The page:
Use(d) to – did(n’t) use to


We use use(d) to or did(n't) use to is when we speak about past habits or accustomed routines and practises that have changed or are no longer common now.

She used to play in a band.
She used to go to band practise twice a week. 
She used to be the best bass player in music school.

She played the bass, she went to classes and she was the best player, but not anymore.

Use(d) to - did(n't) use to are not to be confused with use to + infinitive.
Look at the following example:

What do you use to play an electric bass?
An electric bass guitar, some cables, and a speaker are used to play the bass.

Used to with ‘did’


We use didn’t use to or didn’t used to when we explain something wasn’t particularly a habit or reoccurring event.

  • She used to be a great bass player, but she didn’t use to do well  in school.
  • Except for music, she didn’t use to like any subjects and didn’t use to do her homework.
  • If she didn’t use to be so lazy, she would have become very famous.

note: although neither form is officially incorrect; didn’t used to isn’t accepted in most exam formats.

Formal negative ‘used to’

In very formal styles, we can use the negative form used not to

  • She used not to  have much interest in social activities.


The most common form of question is auxiliary did + use(d) to.

  • Did she use to have any other hobbies
  • Didn’t she use to play in that band we saw last week?

note: although neither form is officially incorrect; didn’t used to isn’t accepted in most exam formats.

Question tags

We normally add tags after used to with auxiliary did

  • She used to be very popular and talented, didn’t she
  • She didn’t use to have a twin brother, did she?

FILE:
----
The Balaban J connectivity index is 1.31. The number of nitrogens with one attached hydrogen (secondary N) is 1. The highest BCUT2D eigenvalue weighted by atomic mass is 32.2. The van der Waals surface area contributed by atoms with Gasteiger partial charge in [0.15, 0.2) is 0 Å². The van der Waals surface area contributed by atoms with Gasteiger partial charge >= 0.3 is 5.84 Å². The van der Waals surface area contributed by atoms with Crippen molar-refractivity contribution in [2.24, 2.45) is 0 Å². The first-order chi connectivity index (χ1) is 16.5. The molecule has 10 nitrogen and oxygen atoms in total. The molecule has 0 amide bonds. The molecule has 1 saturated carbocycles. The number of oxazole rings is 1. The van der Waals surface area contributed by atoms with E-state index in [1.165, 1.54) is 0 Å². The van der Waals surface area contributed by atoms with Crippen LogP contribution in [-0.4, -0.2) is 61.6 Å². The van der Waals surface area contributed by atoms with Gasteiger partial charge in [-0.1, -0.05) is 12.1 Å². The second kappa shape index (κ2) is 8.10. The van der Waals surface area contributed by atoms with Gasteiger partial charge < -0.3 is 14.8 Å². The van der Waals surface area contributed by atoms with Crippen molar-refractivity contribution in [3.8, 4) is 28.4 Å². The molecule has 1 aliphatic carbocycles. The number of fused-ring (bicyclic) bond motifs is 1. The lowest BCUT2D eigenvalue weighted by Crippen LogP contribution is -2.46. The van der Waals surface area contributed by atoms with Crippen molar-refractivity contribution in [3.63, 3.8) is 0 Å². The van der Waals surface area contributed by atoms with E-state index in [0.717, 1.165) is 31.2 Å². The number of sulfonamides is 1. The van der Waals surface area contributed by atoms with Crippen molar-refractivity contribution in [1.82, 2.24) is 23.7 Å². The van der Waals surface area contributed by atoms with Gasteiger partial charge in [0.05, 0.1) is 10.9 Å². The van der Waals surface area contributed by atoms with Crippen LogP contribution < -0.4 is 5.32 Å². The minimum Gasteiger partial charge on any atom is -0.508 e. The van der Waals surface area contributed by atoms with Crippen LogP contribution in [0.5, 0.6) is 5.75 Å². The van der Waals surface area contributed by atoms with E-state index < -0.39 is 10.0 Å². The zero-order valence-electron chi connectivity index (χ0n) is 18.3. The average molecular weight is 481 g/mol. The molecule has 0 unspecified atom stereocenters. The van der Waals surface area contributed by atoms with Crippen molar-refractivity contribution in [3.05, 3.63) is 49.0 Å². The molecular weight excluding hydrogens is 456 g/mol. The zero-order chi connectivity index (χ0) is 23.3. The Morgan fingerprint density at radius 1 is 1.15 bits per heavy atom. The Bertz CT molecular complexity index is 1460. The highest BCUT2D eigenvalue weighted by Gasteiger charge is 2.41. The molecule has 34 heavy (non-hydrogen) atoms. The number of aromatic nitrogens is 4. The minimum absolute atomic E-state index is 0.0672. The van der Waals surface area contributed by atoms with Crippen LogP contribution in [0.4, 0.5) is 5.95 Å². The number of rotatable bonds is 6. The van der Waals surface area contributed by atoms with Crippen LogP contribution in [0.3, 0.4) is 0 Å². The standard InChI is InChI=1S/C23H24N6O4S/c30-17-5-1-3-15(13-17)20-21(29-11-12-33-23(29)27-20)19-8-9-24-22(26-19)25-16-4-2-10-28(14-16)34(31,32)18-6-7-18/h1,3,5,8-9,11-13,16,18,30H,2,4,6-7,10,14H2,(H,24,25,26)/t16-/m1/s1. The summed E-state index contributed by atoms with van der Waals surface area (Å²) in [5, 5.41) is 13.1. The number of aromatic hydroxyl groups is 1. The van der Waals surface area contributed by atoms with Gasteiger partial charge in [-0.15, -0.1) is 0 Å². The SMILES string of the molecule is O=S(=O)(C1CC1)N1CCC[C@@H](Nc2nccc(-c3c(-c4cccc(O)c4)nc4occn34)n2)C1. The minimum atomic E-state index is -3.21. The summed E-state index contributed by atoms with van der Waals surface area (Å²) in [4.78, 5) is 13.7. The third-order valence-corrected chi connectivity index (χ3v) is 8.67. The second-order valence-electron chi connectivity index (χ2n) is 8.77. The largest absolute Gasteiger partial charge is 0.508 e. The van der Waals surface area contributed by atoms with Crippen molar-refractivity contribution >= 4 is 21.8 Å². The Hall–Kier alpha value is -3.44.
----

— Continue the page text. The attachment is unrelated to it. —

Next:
Emphatic did (informal)

We can use the emphatic auxiliary did with used to. In this case used to functions more as an intensifier or emphasiser.

  • She didn’t use to make a lot of effort at school, but she did used to be a promising artist. 
  • She didn’t use to be pay attention in class, but she did used to be very inspiring.

To get used to – to be used to

To get used to and to be used to are followed by a noun, pronoun or verb+ing, and can be used to speak about the past, present or future.

To get used to

To get used to we use to speak about the process of becoming familiar with something.

  • She changed schools and is slowly getting used to waking up earlier in the morning.
  • She’s getting used to her new teachers and trying to make new friends.
  • She can’t get used to the new rules and strict approach.

To be used to

To be used to means ‘to be familiar with’ or ‘to be accustomed to’.

  • She’s used to practising the bass every day, a few hours a day.
  • She isn’t used to the stairs she must climb at the new music school.
  • It took her a while, but now she’s used to the new teacher.

Used to and would

Used to and would are used in combination when we speak about past habits or past events, that are no longer true or occurring now. Used to in this sets the scene for the following actions described with would.

When Katy was a child, she used to be a great bass player. On stage she would blow away everyone with her talent. She would be very popular among everyone that knew her and that, I think is why life is so hard on her now…


  • Throughout the above grammar explanation you’ll find little facts about Katy’s life as a child and now.
    Now that you know when and how to use the different forms of used to can you finish the story so it still makes sense and it still is true?

Questions, doubts, still unclear?

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